‘Fair share’ contributions were calculated for each of these countries and collectively cover the total immediate grant funding need of US$ 16.8 billion, assuming that the private sector and philanthropic institutions can cover US$ 0.5 billion. For the 2020-21 ACT-Accelerator budget, six countries (Canada, Germany, Kuwait, Norway, Saudi Arabia and Sweden) met or exceeded their fair share commitments.
President Cyril Ramaphosa of South Africa said: “South Africa has proudly co-chaired the ACT-Accelerator Facilitation Council from the very beginning, and we will continue to champion this initiative, as the best solution to the inequities the world – and Africa in particular – faces. As co-chairs, South Africa and Norway have written to more than 50 heads of state and government, asking them to contribute their fair share of financing to ACT-Accelerator agencies. The longer inequitable access to COVID-19 vaccines, tests and treatments persists, the longer the pandemic will persist. I urge my fellow leaders to step up in solidarity, meet their fair shares, and help reclaim our lives from this virus.”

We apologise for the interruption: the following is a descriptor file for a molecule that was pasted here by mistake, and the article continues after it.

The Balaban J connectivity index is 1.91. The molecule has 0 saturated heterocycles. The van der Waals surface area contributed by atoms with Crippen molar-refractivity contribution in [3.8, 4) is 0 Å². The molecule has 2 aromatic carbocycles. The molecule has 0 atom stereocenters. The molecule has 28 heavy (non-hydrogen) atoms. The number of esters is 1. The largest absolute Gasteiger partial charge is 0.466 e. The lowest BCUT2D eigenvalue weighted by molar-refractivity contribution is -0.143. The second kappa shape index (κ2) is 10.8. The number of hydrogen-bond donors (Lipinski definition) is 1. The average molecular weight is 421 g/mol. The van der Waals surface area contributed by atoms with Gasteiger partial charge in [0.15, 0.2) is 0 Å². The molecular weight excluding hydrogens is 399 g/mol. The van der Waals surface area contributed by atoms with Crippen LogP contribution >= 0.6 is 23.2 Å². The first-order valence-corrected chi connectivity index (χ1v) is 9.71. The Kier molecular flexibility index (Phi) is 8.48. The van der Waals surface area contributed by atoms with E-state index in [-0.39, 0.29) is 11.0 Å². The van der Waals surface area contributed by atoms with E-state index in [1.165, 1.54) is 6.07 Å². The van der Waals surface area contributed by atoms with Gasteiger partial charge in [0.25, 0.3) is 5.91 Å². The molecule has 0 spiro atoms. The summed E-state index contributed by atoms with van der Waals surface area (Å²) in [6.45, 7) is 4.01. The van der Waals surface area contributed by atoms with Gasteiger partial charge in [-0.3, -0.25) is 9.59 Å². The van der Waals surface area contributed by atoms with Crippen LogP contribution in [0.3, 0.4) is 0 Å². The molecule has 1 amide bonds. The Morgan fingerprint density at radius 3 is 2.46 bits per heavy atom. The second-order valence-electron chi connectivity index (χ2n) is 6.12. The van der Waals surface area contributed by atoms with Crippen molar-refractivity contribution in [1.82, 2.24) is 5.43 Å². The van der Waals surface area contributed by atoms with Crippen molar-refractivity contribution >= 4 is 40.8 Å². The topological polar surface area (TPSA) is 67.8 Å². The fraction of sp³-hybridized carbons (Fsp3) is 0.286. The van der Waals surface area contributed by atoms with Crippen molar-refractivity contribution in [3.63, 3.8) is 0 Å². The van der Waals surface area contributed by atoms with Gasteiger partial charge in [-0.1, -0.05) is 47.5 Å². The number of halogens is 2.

Prime Minister Jonas Gahr Støre of Norway said: “What we have learned from this pandemic is that it can’t be fought off by countries working alone. A broad collective effort is required. A fully financed ACT-Accelerator is in the mutual interest of all countries. As co-chair of the ACT-Accelerator, we call upon the world’s leaders to join us in acting urgently because as we’ve seen time and time again throughout this pandemic – no-one is safe until everyone is.”